WASHINGTON (Reuters) - President Barack Obama will unveil on Monday the final version of his plan to tackle greenhouse gases from coal-fired power plants, kicking off what is expected to be a tumultuous legal battle between federal environmental regulators and coal industry supporters.
The White House said its revised Clean Power Plan will increase the required cuts in carbon emissions from the power sector, demanding they be slashed 32 percent from 2005 levels by 2030. The administration’s draft regulation, released a year ago, had required cuts of 30 percent.
The regulation will also encourage an aggressive shift toward renewable energy away from coal-fired electricity, pushing utilities to invest even more heavily in wind and solar energy.
Industry groups and some lawmakers from states that have relied on coal-based energy have vowed to challenge the new requirements in the courts and through Congressional maneuvers, accusing the administration of a regulatory assault that will drive up energy prices.
The National Mining Association said on Sunday it will seek to block the plan in federal court. “These [requirements] will burden Americans with increasingly high-costs for an essential service and a less reliable electric grid for delivering it,” said Hal Quinn, president of the NMA.
Critics are expected to argue that lower-income Americans will bear the heaviest burden of compliance.
The National Rural Electric Cooperative Association, which represents co-ops that deliver energy to poor rural communities, said it projects the Clean Power Plan will raise electricity prices by at least 10 percent, a rise that would be disproportionately felt by “the country’s most vulnerable populations.”
The administration has rejected that characterization and says the plan is intended to accelerate a transition toward producing more electricity from renewable fuels.
The White House said release of the plan was “the starting gun for an all-out climate push” by the president and his cabinet.
“My administration will release the final version of America’s Clean Power Plan, the biggest, most important step we have ever taken to combat climate change,” Obama said in a video posted online by the White House.
He said there have been no federal limits to date on carbon pollution from power plants, the biggest source of U.S. greenhouse gas emissions.
If implemented, coal’s share of electric generation in the U.S. will fall to 27 percent by 2030, slightly less than the original proposal which estimated it would account for 30 percent, Environmental Protection Agency chief Gina McCarthy told reporters Sunday.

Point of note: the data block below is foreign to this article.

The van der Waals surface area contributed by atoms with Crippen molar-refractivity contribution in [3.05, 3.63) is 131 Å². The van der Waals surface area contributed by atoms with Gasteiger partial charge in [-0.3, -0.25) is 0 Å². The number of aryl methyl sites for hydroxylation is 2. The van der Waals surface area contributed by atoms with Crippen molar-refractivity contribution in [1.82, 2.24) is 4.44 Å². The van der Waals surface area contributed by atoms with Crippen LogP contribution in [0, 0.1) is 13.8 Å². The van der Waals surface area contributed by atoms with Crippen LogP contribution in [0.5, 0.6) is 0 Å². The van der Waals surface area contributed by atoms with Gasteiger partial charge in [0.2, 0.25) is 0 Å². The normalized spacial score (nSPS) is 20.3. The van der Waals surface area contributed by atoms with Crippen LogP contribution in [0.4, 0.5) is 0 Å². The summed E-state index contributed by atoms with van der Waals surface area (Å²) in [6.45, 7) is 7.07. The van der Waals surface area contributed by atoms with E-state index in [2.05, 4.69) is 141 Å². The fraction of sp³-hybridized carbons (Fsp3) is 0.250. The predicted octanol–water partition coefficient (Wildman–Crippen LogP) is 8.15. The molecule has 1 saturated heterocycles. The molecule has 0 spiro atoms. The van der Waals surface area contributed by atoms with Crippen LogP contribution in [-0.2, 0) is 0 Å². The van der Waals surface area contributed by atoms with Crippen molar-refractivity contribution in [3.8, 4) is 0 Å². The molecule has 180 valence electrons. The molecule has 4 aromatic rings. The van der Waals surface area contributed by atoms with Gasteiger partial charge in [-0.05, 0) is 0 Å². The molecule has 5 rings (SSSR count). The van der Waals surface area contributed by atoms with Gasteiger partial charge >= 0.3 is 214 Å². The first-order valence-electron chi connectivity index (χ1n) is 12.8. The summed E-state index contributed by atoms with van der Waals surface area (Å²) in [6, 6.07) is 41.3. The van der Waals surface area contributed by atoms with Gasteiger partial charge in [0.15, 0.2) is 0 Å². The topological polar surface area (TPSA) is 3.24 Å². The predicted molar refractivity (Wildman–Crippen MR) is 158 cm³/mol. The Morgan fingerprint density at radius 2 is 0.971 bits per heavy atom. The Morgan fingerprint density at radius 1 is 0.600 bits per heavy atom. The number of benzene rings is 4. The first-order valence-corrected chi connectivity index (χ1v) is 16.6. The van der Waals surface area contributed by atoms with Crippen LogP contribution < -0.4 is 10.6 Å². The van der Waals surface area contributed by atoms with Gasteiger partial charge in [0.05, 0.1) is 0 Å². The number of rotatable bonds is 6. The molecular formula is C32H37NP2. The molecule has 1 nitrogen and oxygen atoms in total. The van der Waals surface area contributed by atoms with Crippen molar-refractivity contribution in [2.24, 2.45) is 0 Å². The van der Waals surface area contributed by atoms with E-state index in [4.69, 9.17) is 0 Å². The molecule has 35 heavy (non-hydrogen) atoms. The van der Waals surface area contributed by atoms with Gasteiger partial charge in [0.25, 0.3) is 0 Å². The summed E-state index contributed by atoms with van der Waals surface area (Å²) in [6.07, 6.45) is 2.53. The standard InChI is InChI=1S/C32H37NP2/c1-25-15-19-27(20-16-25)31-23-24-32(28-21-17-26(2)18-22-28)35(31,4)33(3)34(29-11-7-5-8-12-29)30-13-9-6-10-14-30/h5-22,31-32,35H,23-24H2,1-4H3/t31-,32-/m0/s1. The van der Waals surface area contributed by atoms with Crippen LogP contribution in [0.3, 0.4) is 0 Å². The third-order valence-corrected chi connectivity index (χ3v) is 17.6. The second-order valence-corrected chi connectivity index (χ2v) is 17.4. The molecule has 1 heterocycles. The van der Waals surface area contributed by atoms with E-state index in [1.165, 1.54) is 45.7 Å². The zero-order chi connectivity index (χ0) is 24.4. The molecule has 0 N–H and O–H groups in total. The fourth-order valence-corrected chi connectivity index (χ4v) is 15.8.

Coal accounted for 39 percent of electricity in 2014, according to the Department of Energy.
Natural gas’ 30 percent share of U.S. electricity generation would remain largely the same in 2030 while renewable energy would account for 28 percent, up from the 22 percent initially envisioned in the proposed rule.
The final rule avoids what the White House called an “early rush to gas” away from coal and encouraged earlier adoption by states of renewable power.
States will also be able to get credit for nuclear energy plants that are under construction, as well as for upgrading plants and preserving those at risk of early retirement, McCarthy said.
Nuclear currently provides around 20 percent of the U.S. energy mix.
The administration also made changes to the final rule in order to defuse claims that the energy landscape was being re-ordered on the backs of the poor.
The revised rule contains two new measures the administration said will “cut energy bills for low-income families” and drive down renewable energy technology costs.
It will create a Clean Energy Incentive Program to reward states that take early action to deploy renewable energy projects before the regulation takes effect in 2022.
And it will reward states that invest in energy-efficiency projects in low-income communities in 2020 and 2021.
The EPA said it has responded to concerns of utilities and some states that the regulation could lead to energy shortages. The agency created a feature called a “reliability safety valve” in the final rule, which would allow states to get a temporary waiver if the closure of coal plants would disrupt the steady delivery of electricity.
“I would never accept a scenario where affordability or reliability came into question,” McCarthy said.
The Clean Power Plan is a vital component of meeting the U.S. pledge on emissions cuts for negotiations on a global climate change agreement that will be held in Paris at the end of this year.
Washington has promised to slash greenhouse gas emissions economy-wide by 26 to 28 percent below 2005 levels by 2025. Brian Deese, a senior climate change advisor to Obama, told reporters the tougher climate rule will “enhance” the ability of the United States to meet its Paris target.
For now, however, the battle over the plan’s fate is a domestic affair.
Republican presidential candidate Jeb Bush said on Sunday the rule “will throw countless people out of work, and increases everyone’s energy prices.”
But Democratic rival Hillary Clinton, who is trying to use the climate issue as a wedge against Republican candidates, praised Obama’s plan and said “I’d defend it.”
Additional reporting by Timothy Gardner; Editing by Bruce Wallace and Sandra Maler